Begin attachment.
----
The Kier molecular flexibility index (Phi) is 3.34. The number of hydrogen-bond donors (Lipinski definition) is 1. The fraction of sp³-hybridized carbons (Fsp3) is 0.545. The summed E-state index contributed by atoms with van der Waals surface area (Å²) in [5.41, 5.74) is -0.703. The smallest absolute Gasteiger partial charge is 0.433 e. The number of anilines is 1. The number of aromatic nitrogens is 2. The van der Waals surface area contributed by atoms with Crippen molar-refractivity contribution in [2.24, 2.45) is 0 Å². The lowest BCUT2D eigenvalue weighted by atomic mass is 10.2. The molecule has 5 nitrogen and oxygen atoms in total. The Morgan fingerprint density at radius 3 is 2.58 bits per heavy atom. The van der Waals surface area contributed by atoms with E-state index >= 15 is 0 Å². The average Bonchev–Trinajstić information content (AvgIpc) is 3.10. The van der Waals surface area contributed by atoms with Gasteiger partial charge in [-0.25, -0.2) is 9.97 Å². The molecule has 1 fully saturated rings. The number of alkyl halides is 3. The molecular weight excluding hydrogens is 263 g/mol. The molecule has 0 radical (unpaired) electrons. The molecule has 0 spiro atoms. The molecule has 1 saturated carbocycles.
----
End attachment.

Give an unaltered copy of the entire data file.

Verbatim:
The Kier molecular flexibility index (Phi) is 3.34. The number of hydrogen-bond donors (Lipinski definition) is 1. The fraction of sp³-hybridized carbons (Fsp3) is 0.545. The summed E-state index contributed by atoms with van der Waals surface area (Å²) in [5.41, 5.74) is -0.703. The smallest absolute Gasteiger partial charge is 0.433 e. The number of anilines is 1. The number of aromatic nitrogens is 2. The van der Waals surface area contributed by atoms with Crippen molar-refractivity contribution in [2.24, 2.45) is 0 Å². The lowest BCUT2D eigenvalue weighted by atomic mass is 10.2. The molecule has 5 nitrogen and oxygen atoms in total. The Morgan fingerprint density at radius 3 is 2.58 bits per heavy atom. The van der Waals surface area contributed by atoms with E-state index >= 15 is 0 Å². The average Bonchev–Trinajstić information content (AvgIpc) is 3.10. The van der Waals surface area contributed by atoms with Gasteiger partial charge in [-0.25, -0.2) is 9.97 Å². The molecule has 1 fully saturated rings. The number of alkyl halides is 3. The molecular weight excluding hydrogens is 263 g/mol. The molecule has 0 radical (unpaired) electrons. The molecule has 0 spiro atoms. The molecule has 1 saturated carbocycles.